Marine Science combines both laboratory and fieldwork. Stockton University’s Live Lab Days highlight some of the fieldwork and survey methods to give people a taste of what it’s like to be a marine scientist. Two of the Live Lab Days in June featured Barnegat Bay scientists, Dr. Christine Thompson and Dr. Elizabeth Lacey. Links to the recordings of these two Live Labs and others are available on the Stockton University’s website.
Dr. Christine Thompson: How Do Oysters Clean the Bay?
For the past four years, Stockton has worked with the Barnegat Bay Partnership, Jetty Rock Foundation, Long Beach Township and Parson’s Mariculture to plant oysters on the Tuckerton Reef, a four-acre site in the lower part of the bay. In a video recording of this Live Lab with Dr. Christine Thompson, assistant professor of Marine Science, viewers can learn about this valuable habitat, see how oysters are planted on the bay bottom and how the reef is monitored. Dr. Thompson talks about oyster biology and the many interesting species that inhabit oyster reefs in the Barnegat Bay. Learn more about the oyster reef project at stockton.edu/marine/marine-oyster-restoration or on Instagram at @stocktonshellfishlab.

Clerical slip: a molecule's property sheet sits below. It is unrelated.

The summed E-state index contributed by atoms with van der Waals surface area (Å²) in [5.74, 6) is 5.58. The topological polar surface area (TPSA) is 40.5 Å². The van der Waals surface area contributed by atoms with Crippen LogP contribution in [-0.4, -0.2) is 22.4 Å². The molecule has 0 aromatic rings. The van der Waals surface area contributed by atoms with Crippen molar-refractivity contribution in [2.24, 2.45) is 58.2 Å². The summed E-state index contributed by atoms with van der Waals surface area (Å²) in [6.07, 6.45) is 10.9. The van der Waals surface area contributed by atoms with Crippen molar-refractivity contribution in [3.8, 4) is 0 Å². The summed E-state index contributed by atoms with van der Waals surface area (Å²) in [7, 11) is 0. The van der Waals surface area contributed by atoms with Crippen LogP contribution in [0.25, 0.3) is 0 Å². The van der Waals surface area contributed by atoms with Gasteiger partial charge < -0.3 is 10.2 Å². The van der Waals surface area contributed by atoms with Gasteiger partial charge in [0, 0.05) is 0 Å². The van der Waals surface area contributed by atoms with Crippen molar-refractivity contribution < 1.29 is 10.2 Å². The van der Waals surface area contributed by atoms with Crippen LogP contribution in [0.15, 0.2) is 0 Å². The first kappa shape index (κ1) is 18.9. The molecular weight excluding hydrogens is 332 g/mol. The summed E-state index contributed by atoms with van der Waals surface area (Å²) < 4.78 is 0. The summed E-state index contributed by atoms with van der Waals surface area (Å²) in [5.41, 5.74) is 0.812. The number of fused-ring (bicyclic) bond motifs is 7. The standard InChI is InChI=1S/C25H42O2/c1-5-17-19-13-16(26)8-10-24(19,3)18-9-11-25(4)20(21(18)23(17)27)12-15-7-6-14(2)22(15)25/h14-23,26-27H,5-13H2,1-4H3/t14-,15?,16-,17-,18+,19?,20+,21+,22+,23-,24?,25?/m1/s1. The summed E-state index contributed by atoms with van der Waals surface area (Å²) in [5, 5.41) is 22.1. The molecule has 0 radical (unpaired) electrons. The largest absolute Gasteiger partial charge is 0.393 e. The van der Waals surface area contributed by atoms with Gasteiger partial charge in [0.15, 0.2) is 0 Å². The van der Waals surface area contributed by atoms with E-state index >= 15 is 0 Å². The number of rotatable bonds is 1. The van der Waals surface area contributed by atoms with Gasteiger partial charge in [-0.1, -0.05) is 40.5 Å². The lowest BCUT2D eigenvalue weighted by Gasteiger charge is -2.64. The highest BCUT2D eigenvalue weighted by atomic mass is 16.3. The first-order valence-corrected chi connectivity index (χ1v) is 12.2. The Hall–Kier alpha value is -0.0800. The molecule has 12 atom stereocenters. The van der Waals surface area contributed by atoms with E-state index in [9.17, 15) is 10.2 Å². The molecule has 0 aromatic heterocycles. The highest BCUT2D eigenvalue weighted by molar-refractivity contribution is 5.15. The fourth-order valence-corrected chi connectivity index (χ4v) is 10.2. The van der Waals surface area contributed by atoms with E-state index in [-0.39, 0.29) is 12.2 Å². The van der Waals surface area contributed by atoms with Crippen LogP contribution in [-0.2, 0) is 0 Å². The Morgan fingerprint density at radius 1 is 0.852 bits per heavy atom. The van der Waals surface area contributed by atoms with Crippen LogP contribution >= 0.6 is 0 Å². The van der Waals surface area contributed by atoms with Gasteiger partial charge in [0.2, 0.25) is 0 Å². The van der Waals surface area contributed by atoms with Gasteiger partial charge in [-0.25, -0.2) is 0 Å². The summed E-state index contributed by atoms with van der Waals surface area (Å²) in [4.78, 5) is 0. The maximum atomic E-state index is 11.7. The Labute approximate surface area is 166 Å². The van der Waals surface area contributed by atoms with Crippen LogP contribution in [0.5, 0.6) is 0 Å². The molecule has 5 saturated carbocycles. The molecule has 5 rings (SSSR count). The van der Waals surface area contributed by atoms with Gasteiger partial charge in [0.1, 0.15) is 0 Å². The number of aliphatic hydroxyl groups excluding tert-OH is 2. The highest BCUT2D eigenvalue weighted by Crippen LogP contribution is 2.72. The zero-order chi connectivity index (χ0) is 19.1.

Dr. Elizabeth Lacey: Seagrass Restoration
In a video recording of this Live Lab, ride along with Elizabeth “Z” Lacey, associate professor of Marine Science, as she visits one of her seagrass monitoring sites in the Barnegat Bay. Learn about this valuable ecosystem, how to identify seagrass versus seaweed, and how you can play a role in preserving seagrass habitat. Dr. Lacey teaches courses in Marine Biology, Marine Botany and Marine Conservation at Stockton University. Learn more about seagrass restoration on Instagram at @stockton_merl and online at stockton.edu/merl.